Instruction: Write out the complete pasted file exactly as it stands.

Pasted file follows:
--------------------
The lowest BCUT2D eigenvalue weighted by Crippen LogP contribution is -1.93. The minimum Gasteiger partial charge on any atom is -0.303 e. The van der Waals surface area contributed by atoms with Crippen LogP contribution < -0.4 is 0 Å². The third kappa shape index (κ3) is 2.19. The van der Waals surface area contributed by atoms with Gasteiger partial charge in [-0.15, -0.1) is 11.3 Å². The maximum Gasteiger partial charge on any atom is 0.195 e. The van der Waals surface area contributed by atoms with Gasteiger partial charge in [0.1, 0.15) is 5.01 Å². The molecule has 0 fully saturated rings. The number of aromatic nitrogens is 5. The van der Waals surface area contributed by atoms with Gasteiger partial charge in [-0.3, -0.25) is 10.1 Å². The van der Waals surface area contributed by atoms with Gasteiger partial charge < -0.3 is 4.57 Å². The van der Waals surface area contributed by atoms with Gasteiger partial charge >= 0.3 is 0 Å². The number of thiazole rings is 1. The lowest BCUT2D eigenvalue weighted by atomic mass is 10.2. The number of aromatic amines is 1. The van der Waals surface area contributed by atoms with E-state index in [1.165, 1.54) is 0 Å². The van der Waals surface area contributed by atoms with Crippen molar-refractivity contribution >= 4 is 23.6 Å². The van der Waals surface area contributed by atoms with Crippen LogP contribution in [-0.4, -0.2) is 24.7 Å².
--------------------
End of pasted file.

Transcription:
The lowest BCUT2D eigenvalue weighted by Crippen LogP contribution is -1.93. The minimum Gasteiger partial charge on any atom is -0.303 e. The van der Waals surface area contributed by atoms with Crippen LogP contribution < -0.4 is 0 Å². The third kappa shape index (κ3) is 2.19. The van der Waals surface area contributed by atoms with Gasteiger partial charge in [-0.15, -0.1) is 11.3 Å². The maximum Gasteiger partial charge on any atom is 0.195 e. The van der Waals surface area contributed by atoms with Gasteiger partial charge in [0.1, 0.15) is 5.01 Å². The molecule has 0 fully saturated rings. The number of aromatic nitrogens is 5. The van der Waals surface area contributed by atoms with Gasteiger partial charge in [-0.3, -0.25) is 10.1 Å². The van der Waals surface area contributed by atoms with Gasteiger partial charge < -0.3 is 4.57 Å². The van der Waals surface area contributed by atoms with Gasteiger partial charge >= 0.3 is 0 Å². The number of thiazole rings is 1. The lowest BCUT2D eigenvalue weighted by atomic mass is 10.2. The number of aromatic amines is 1. The van der Waals surface area contributed by atoms with E-state index in [1.165, 1.54) is 0 Å². The van der Waals surface area contributed by atoms with Crippen molar-refractivity contribution >= 4 is 23.6 Å². The van der Waals surface area contributed by atoms with Crippen LogP contribution in [-0.4, -0.2) is 24.7 Å².